Portuguese Calçada Across the World

Its origin and worldwide expansion


In Portugal, calçada (cobblestone pavements) began to be implemented in the 15th Century. It was also during this time that Portugal began to carry these stones to its territories of influence, using them to pave new cities.


This is due to the fact that many of the ships that set off to these destinations were empty, so that they could return filled with local goods and merchandise. As such, on their departure, they needed to increase the cargo in order to guarantee navigation stability – what we now call ballast. The solution found was to fill the ships with Portuguese stone.


When they arrived, the lack of storage space available for the stones led the Jesuits and the military to begin applying them as a pavement for the streets that were being carved in these “new” territories.

Later on, around the mid 19th Century, Portuguese calçada began to be implemented within national borders looking much as it does today – sidewalks covered with dark and light limestone as well as basalt, placed to create drawings and patterns.


This happened in Lisbon in 1842, through the labour of a group of prisoners (known at the time as the “grilhetas”) who completed the first limestone calçada inside the São Jorge Castle (which at the time served as a prison), under the command of lieutenant-general Eusébio Pinheiro Furtado, engineer and Governor of the castle. With its zigzag design, this style of pavement was unusual for the time, causing uproar with the press.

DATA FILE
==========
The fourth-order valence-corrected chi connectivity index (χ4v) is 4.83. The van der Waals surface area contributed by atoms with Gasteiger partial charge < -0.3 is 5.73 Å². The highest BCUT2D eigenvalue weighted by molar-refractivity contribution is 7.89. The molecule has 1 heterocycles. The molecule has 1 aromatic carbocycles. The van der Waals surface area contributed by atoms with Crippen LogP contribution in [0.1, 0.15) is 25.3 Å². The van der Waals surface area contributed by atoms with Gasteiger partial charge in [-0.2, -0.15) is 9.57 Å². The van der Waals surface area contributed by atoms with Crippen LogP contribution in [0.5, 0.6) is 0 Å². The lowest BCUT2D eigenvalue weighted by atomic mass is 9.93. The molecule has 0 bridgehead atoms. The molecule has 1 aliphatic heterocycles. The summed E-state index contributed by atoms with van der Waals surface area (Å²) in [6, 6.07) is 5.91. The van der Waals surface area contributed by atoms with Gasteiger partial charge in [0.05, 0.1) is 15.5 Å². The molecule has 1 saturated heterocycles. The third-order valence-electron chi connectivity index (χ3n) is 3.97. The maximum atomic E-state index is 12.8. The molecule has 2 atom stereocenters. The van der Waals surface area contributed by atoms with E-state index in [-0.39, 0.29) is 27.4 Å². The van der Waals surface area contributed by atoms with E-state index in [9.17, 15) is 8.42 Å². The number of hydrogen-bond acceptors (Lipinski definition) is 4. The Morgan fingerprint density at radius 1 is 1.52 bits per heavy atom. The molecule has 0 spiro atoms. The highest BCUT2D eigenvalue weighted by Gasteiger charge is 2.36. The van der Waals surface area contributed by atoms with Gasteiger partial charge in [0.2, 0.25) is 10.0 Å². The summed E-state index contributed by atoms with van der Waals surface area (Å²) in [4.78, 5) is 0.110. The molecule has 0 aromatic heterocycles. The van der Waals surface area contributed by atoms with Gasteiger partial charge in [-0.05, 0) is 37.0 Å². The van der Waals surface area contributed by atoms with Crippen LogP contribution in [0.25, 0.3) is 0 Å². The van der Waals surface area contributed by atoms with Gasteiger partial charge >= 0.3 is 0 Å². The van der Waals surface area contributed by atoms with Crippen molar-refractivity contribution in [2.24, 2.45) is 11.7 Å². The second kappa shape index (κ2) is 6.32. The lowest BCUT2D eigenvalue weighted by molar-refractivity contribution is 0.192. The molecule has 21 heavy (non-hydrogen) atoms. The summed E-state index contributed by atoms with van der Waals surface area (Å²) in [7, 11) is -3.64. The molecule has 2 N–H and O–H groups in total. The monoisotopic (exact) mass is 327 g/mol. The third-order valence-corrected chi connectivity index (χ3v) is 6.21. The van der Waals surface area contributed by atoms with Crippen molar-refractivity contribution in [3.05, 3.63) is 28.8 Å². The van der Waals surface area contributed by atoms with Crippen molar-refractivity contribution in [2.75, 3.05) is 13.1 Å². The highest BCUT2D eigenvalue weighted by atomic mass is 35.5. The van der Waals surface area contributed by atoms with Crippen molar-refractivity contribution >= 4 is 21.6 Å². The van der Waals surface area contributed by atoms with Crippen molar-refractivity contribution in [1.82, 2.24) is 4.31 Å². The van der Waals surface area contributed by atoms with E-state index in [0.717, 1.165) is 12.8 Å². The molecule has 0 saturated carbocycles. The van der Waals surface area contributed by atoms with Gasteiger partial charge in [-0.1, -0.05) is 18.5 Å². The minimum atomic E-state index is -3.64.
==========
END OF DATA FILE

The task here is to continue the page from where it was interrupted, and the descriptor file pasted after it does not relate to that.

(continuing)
Square D. Pedro IV, Rossio, Lisbon © vera46

Following the success of this endeavour, funds were released to Eusébio Furtado for the prisoners to pave the Praça do Rossio, occupying an area of 8.712m². The square was completed in 1848, with designs that paid homage to the Portuguese discoveries, and became known as Mar Lago (Sea Lake). This trend quickly spread across the country and the colonies, where veritable masterpieces were produced, ennobling urban public spaces with an ideal of city modernization.

Square D. Pedro IV, Rossio, Lisbon © Bex Walton

One far-away example of the expansion of Portuguese calçada is Macau – the former Portuguese administrative territory and perhaps the area outside of Portugal with the largest area of calçada. The motifs of the designs are mostly of caravels, compass roses, shells, fish, stars or ocean waves. The area of calçada in Macau has continued to grow, even after the transfer of sovereignty to the People’s Republic of China in 1999, it is still implemented by Chinese pavers taught by Portuguese masons.

Senate Square, Macao © Peter Fong

Os Lusíadas, Garden Luís de Camões, Macao © Keiziro


Currently, we can still find old pavements of Portuguese calçada in Brazil, Cape Verde, Angola, Mozambique, India and Timor, and new examples can be found in Spain and the United States.

© Yelkrokoyade